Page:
The Man Who Invented the Daleks
Terry Nation began his career as a comedy writer in the mid 1950s but went on to create some of the most memorable television drama of the 1960s and 1970s. In this book Alwyn Turner explores the writer's career and his influential output, which includes many great series, among them Blake's 7, Dr Who, The Persuaders, The Saint and The Avengers.
Harold Pinter: Four Plays
This finely produced set of three volumes, each bound in black linen, is a celebratory collection of four plays to mark Harold Pinter's Nobel Prize for Literature in 2005. The chosen plays are The Birthday Party, first performed in 1958; No Man's Land (1975); Mountain Language (1988); and Celebration, first performed (in a double bill with The Room) at the Almeida Theatre in 2000. Slip-cased.
This fourth volume of Tom Stoppard's work for the stage brings together five of his most celebrated translations and adaptations of plays by Arthur Schnitzler (Dalliance and Undiscovered Country), Ferenc Molnar (Rough Crossing), Johann Nestroy (On the Razzle), and Chekhov's masterpiece, The Seagull. These originals provide the perfect springboard for Stoppard's imagination, and the results are imbued with all his characteristic wit and exuberance.
Entirely Up to You, Darling
A leading British actor of the 1940s and 1950s, Richard Attenborough's work as a director - of movies such as Oh! What A Lovely War, Gandhi and Cry Freedom - is probably his outstanding contribution to film history. In this autobiography, he describes the struggles and triumphs of his long career in show business as well as his private life, including the tragic deaths of his daughter and granddaughter in the tsunami of 2004.
Brenda Blethyn is one of Britain's best-loved actresses. In this autobiography she tells the story of her early life and career, from 1940s Ramsgate where she was the youngest of nine children, to the National Theatre, television, Hollywood and stardom. She tells her tale with characteristic warmth and humour; the story of how she forced herself to run the London Marathon, three times, is a typical example.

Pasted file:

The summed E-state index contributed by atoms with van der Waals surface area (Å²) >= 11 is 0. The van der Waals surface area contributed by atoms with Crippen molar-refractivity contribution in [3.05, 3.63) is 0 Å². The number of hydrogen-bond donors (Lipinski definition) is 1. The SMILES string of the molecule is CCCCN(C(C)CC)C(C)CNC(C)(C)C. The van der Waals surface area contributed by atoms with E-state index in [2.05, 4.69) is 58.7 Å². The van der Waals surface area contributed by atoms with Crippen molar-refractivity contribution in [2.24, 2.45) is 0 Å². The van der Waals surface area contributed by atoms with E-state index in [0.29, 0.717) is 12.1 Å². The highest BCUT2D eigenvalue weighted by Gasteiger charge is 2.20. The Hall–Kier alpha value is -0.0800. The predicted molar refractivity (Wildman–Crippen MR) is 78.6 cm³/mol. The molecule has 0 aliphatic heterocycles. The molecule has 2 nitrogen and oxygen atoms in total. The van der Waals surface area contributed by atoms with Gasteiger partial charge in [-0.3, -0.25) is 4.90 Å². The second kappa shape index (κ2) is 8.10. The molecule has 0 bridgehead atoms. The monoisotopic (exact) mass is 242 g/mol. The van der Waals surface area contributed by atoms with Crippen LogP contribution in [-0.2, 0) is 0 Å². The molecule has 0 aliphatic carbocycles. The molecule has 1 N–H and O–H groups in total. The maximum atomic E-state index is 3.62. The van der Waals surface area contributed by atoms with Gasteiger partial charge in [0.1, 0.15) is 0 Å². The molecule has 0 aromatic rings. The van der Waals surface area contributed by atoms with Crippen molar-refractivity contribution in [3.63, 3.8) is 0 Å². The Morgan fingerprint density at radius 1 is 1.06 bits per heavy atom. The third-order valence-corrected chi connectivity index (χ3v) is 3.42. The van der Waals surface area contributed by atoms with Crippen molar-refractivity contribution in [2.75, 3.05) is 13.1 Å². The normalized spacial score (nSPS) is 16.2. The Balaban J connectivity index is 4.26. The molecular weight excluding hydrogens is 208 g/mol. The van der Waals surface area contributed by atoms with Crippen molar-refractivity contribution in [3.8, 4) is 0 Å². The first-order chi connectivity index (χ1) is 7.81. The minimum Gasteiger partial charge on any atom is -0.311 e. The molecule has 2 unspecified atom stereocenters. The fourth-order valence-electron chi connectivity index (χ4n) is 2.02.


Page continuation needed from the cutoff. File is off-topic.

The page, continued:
Matinee Idol to Movie Star
John Gielgud was both a consummate Shakespearean and a much-loved film star. Drawing on interviews with family, colleagues and friends, along with hundreds of unpublished letters, this authoritative, hugely entertaining biography charts his glittering career in full. It explores Gielgud's volatile relationship with Laurence Olivier, his tribulations as a gay man in an era of prejudice, and his extraordinary late flowering in the plays of Harold Pinter, to provide a rounded portrait of a brilliant, complex and mercurial man.
or, Love Lies a-Bleeding
Philaster is the tragicomic rewrite of Hamlet that made Beaumont and Fletcher famous. Suzanne Gossett's critical, annotated edition offers fresh assessments of the play's politics and its presentation of deviant sex and gender. Arden Early Modern Drama series. No jacket.
The Theatre Guide
This authoritative A-Z of contemporary theatre contains more than 500 entries on playwrights and plays, from Aristophanes to Ravenhill, from The Alchemist to The Talking Cure. Unlike other works of theatrical reference, it focuses on works performed today, whether ancient or modern. Its unique cross-referencing system directs the reader to other authors and dramas that tackle similar subjects. Stimulating, informative and up-to-date, this is an essential reference for anyone interested in drama.